But The Media Has Mentioned These

April 8, 2007 at 11:22 am | Posted in American politics, Iraq, McCain, Media, Military, War | Leave a comment

John McCain writes an op-ed in today’s Washington Post about Iraq, and the supposed bias the media has against our policies in Iraq. This is a typical conservative tactic. However, let’s see if it passes muster. John McCain states:

The new political-military strategy is beginning to show results. But most Americans are not aware because much of the media are not reporting it or devote far more attention to car bombs and mortar attacks that reveal little about the strategic direction of the war. I am not saying that bad news should not be reported or that horrific terrorist attacks are not newsworthy. But news coverage should also include evidence of progress. Whether Americans choose to support or oppose our efforts in Iraq, I hope they could make their decision based on as complete a picture of the situation in Iraq as is possible to report.

Okay, so let’s see what examples he gives of the media supposedly not informing Americans about:

· Sunni sheikhs in Anbar are now fighting al-Qaeda. Prime Minister Nouri al-Maliki visited Anbar’s capital, Ramadi, to meet with Sunni tribal leaders. The newly proposed de-Baathification legislation grew out of that meeting. Police recruitment in Ramadi has increased dramatically over the past four months.

Huh, that’s interesting, because here is the New York Times reporting on just this:

The sheik needs as much protection as loyalty and prayers can bring, not to mention money. He is the public face of the Sunni Arab tribes in lawless Anbar Province who have turned against the Sunni jihadists of Al Qaeda in Mesopotamia, many of whom belong to other, sometimes more militant Iraqi tribes.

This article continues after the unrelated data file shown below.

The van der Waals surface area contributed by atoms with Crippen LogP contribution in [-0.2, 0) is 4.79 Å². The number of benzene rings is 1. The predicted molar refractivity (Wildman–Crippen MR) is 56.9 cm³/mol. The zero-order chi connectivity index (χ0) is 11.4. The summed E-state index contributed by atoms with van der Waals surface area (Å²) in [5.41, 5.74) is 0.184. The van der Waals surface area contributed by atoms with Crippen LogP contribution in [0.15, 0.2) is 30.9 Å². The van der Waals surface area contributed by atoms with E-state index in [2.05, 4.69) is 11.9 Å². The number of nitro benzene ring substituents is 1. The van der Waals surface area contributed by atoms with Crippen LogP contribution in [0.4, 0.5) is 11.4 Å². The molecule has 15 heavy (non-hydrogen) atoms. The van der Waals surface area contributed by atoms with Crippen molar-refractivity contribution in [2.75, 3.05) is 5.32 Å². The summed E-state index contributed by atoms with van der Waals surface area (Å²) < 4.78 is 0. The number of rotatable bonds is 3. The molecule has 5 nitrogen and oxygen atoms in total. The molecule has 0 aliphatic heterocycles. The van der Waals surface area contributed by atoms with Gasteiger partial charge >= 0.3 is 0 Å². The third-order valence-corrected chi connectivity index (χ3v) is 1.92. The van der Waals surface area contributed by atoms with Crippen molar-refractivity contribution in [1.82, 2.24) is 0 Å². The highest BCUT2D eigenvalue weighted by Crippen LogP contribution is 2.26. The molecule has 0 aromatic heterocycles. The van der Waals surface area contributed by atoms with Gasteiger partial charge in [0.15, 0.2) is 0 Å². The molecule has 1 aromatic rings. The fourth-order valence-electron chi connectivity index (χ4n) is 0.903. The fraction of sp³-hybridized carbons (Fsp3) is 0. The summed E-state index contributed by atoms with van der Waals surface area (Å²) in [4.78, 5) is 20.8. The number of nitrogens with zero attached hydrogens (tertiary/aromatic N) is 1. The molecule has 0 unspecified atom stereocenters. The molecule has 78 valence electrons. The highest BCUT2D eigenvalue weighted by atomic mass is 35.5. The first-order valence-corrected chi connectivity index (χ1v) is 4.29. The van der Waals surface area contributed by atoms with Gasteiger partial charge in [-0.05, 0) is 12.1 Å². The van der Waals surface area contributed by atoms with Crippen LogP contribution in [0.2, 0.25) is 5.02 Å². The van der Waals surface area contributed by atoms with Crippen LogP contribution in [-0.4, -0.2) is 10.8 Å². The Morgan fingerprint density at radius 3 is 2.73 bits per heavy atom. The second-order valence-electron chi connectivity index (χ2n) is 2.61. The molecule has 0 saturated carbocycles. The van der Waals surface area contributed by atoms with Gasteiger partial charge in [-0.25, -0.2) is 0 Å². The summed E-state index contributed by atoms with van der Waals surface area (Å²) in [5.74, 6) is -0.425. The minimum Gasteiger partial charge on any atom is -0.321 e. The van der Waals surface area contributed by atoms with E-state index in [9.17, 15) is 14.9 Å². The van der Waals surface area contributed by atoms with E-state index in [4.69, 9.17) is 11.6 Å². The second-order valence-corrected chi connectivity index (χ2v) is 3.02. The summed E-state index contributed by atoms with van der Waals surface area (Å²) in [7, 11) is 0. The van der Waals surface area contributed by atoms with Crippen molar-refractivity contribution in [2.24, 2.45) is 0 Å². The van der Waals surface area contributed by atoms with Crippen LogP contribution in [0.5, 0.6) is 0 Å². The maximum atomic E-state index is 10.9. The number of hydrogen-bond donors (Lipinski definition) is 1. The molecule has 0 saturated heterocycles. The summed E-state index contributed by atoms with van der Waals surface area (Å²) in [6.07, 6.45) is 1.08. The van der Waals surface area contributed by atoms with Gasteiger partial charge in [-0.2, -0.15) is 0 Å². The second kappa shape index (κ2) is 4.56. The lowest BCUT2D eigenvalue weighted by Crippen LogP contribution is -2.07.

“I swear to God, if we have good weapons, if we have good vehicles, if we have good support, I can fight Al Qaeda all the way to Afghanistan,” he said recently as he sat smoking in a dark jacket and brown robes while meeting with a sheik from another Sunni tribe in his hotel room.

Sheik Abdul Sattar, a wiry 35-year-old with a thin goatee who comes from the provincial capital, Ramadi, is the most outspoken Sunni tribal figure in the country who is fighting, at least for now, on the side of the Shiite-led Iraqi government and the American military.

Alrighty, let’s try McCain’s next example:

· More than 50 joint U.S.-Iraqi stations have been established in Baghdad. Regular patrols establish connections with the surrounding neighborhood, resulting in a significant increase in security and actionable intelligence.

Frankly, I don’t know which paper or news source did NOT talk about the new stations established in Baghdad.

· Extremist Shiite militia leader Moqtada al-Sadr is in hiding, his followers are not contesting American forces, sectarian violence has dropped in Baghdad and we are working with the Shiite mayor of Sadr City.

Again, which paper has NOT talked about the whereabouts of Al-Sadr or that his militia is “laying low” and not contesting against American forces. Seriously, Mr. McCain, just what papers are YOU reading?

· Iraqi army and police forces are increasingly fighting on their own and with American forces, and their size and capability are growing. Iraqi army and police casualties have increased because they are fighting more.

This has also been reported.

Do you have any other examples, Mr. McCain? I am sure I can find anything you ask for written about in the New York Times or the Washington Post. What other paper do you wish to deride? I understand that you wish Iraq were better than it is, but don’t blame the messenger for portraying things as they are.

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